Wednesday, April 4, 2012

Chocolate goodness

Chocolate Easter Buns
We’ve barely pulled down the Christmas trees before the supermarkets are awash with overpriced chocolate covered in brightly coloured foil, and the truly, truly glorious hot cross bun.
A proper hot cross bun is soft, riddled with spices, encrusted with currants, and lovingly dusted with gritty nibs of sugar. After the carb free, air-eating summer influence of Bondi beach, its nice to enjoy something that can be split, toasted and slathered with butter.

Some consider it sacrilege, but the addition of chocolate makes a hot cross bun festive in the proper sense. The pieces of chocolate are shoved in very imprecisely here – the point is not a perfectly smooth bun but one with ridges, bumps and personality. It’s important so when pulled from the oven, chocolate is oozing from its pores and spreading itself indecently across your plate. It’s the sort of bun that offers pure restoration in both the physical and gastronomic sense. And that’s just the kind of Easter we should all be having.

250ml milk
75g butter, salted
250g strong (bread) flour
200g plain flour
50g potato starch*
85g caster sugar
7g dried yeast
2 tsp cinnamon
1 tsp nutmeg
1 tsp cardamom
1 large egg, lightly beaten.
100g dark chocolate (70% cocoa)
Beaten egg to glaze
Pour the milk in a saucepan and place over medium heat, bringing the milk almost to boiling point. Remove from heat, add the butter to melt gradually, and allow to cool while you prepare the other ingredients.
Sift the flours, sugar and spices together in a large bowl, add the yeast and stir to combine. Make a well in the middle of the ingredients, then add the egg and the warm milk mixture. Stir together until the mixture starts to come away from the edge of the bowl. Cover tightly with wrap and place in the fridge overnight to ferment.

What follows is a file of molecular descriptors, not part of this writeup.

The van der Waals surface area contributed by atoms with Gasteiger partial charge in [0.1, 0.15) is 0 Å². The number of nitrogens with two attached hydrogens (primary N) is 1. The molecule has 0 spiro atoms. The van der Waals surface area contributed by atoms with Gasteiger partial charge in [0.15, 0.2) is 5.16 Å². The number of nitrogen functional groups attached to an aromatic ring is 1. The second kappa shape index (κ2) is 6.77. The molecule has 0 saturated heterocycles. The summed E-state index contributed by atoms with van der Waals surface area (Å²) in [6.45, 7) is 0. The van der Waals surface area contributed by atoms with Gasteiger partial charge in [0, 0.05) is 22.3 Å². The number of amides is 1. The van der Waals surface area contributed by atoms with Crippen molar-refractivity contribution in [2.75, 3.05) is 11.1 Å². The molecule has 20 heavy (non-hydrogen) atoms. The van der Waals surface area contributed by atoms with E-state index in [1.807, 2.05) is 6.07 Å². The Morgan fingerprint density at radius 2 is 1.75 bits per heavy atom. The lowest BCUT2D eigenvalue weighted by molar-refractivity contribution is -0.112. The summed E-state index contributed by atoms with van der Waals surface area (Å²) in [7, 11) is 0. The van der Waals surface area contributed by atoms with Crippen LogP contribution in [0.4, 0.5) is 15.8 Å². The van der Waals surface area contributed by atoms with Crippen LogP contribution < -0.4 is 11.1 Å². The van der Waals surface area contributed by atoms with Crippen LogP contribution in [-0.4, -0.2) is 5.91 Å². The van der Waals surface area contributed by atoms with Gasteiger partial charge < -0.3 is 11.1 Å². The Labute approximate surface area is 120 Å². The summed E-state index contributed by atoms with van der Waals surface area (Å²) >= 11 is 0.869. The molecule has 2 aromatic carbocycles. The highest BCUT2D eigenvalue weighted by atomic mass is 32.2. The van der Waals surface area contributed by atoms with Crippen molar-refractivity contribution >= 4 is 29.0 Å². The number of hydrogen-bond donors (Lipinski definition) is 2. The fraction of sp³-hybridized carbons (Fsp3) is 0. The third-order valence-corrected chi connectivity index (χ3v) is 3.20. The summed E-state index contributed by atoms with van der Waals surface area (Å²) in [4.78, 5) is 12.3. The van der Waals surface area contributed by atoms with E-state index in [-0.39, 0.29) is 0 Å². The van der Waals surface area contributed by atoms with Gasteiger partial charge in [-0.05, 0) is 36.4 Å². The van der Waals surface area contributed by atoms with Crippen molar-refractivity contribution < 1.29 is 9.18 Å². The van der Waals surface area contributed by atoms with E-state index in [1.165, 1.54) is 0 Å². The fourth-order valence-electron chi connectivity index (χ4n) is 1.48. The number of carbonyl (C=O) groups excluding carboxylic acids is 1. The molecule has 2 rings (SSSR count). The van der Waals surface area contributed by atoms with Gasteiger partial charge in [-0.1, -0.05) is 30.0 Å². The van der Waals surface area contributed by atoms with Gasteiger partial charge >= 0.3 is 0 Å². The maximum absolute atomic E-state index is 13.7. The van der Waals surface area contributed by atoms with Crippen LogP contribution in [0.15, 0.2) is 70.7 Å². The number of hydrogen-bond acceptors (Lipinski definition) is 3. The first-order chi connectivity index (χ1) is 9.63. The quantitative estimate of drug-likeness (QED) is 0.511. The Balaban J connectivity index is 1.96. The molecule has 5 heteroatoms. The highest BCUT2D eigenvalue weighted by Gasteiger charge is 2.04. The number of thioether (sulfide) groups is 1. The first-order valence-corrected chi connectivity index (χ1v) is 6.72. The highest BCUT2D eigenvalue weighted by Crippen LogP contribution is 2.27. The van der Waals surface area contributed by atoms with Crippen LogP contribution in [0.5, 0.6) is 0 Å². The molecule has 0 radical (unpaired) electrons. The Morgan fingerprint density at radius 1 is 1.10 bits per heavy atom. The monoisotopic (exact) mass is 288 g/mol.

Preheat the oven to 175C.
Remove from the fridge and bring to room temperature. Roll the dough into a large rectangle, with your width about the length of a 30cm ruler. Using a knife, cut the dough into 15 strips. Pick up a strip and holding at each end, twist in opposite directions so the dough coils. Then coil the strip into itself to make a bun shape, tucking the ends underneath. Gently push pieces of chocolate into the centre of the bun – or anywhere there looks to be a natural gap in your twist. Repeat with the remaining twists and chocolate then place them on a baking tray lined with baking paper. Cover with wrap and allow to rest for 15 minutes. Brush over the egg wash and bake in the oven for 15 – 20 minutes, or until cooked through and brown on top.


  1. When is the sugar added. Also the intro mentions currants - can we add these?

  2. Hi Maria, the sugar is added with the flour and spices. If you wanted to include the more traditional flavours of a hot cross bun then go for it with the currants or any other dried fruit. Happy Easter